Candy canes are a yearly holiday tradition, but if your dog eats one, it could spell disaster.
Is anything more on-brand during the holiday season than a good peppermint candy cane? Hanging candy canes on the Christmas tree is one of our family's favorite traditions over the years, but we always kept them high on the tree to save our black lab from pulling one down.
Turns out, that wasn't just because we didn't want our doggy flirting with obesity; Candy canes, aside from their plastic wrapper, are incredibly dangerous and bad for dogs.
Can Dogs Eat Candy Canes?
Can dogs get sick and die from eating candy canes? The answer is yes. A sugar-free, artificial sweetener called Xylitol can be found in peppermint candy canes, as well as other gums and even peanut butters. According to The Preventive Vet, Xylitol poisons over 6,000 dogs every year.
One pet owner in Texas shared this warning with a local news station after her dog, Harleigh, ate sugar-free candy canes and passed away the next day. She was limp and sick after ingesting Xylitol, which causes liver failure and hypoglycemia.
"Somehow I feel like I failed her by leaving candy canes on the table," Harleigh's owner, Darla Martinez, told 12 News.
This is a disclaimer for all pet owners as having food that contains Xylitol in the house is all too common. There are hundreds of household products that contain Xylitol, ranging from gum, candies, and mints (lollipops!) to peanut and nut butters. Many pet owners fill Kongs with peanut butter, so this is a very important list to consider and review before shopping for toy fillers.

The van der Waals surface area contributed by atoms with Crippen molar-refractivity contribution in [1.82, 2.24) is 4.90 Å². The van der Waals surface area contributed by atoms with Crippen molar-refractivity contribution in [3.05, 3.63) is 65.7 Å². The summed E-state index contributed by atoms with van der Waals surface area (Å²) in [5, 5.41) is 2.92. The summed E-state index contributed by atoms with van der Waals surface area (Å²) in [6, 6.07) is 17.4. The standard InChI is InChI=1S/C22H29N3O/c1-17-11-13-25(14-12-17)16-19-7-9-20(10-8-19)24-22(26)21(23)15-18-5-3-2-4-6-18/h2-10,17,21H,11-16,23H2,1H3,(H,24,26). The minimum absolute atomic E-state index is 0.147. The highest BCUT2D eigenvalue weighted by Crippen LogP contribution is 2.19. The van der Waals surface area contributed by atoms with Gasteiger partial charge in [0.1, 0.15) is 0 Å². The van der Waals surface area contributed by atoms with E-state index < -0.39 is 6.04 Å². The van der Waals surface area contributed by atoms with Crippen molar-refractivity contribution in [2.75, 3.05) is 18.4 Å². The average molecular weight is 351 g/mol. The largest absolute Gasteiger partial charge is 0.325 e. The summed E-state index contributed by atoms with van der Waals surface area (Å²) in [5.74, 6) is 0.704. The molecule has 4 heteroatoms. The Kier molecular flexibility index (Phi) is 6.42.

Not only that, but if you like the smell of essential oils or peppermint oils during the holiday season, you'll need to watch your furry friend even closer as these are definitely not safe for dogs.
Signs of Xylitol Poisoning
If you suspect your dog ingested candy or gum, immediately head to your veterinarian or emergency vet clinic. Symptoms can include:
- Weakness or lethargy
- Walking drunk
- Acute collapse
- Racing heart rate
- Trembling or tremoring
- Jaundiced gums
- Black-tarry stool
- Clotting problems
- Abnormal mentation
My Dog Ate a Candy Cane. What Should I Do?
If your dog treats themself to a candy cane, the first thing to do is not panic. Inducing vomiting is NOT always the right thing to do, so you need to call your vet first and ask about how best to proceed. Foreign objects will do more harm if they are vomited, especially if there is a blockage caused by plastic wrapping, so be careful!
The American Veterinary Medical Association (AVMA) explains:
"Time is critical for successfully treating accidental poisoning. Pick up the phone and call your veterinarian or the ASPCA Animal Poison Control Center (1-888-426-4435; a consultation fee may apply). Be prepared to provide your pet's breed, age, weight and any symptoms. Keep the product container or plant sample with you to assist in identification so the appropriate treatment recommendations can be made."
The pet poison helpline is a contact number you should have saved in your contact list!
Since Xylitol toxicity can cause both low blood glucose and low potassium levels, the vet will do blood work to rule out a number of things. Signs of hypoglycemia and even severe hypoglycemia are common. It is important to share with your vet or DVM how much Xylitol they potentially got into it and what the human treats were they ingested. Was it sugar-free chewing gum like Trident, chewable vitamins, or breath mints? All of these have the potential to have toxic effects.
Your pooch may require hospitalization for blood sugar monitoring, dextrose administration, IV fluids, liver protectants, and any other supportive care that may be needed. Your dog will likely need critical care. Write down the symptoms of xylitol poisoning you see and let your vet know immediately. Large amounts of vomiting and diarrhea are a vet emergency.
Xylitol ingestion is very serious! It doesn't matter what the body weight is of your dog and even large dogs can ingest enough to make them very sick.
How do you protect your dogs during the holidays? Share your tips at our Wide Open Pets Facebook!
This article was originally published December 18, 2019.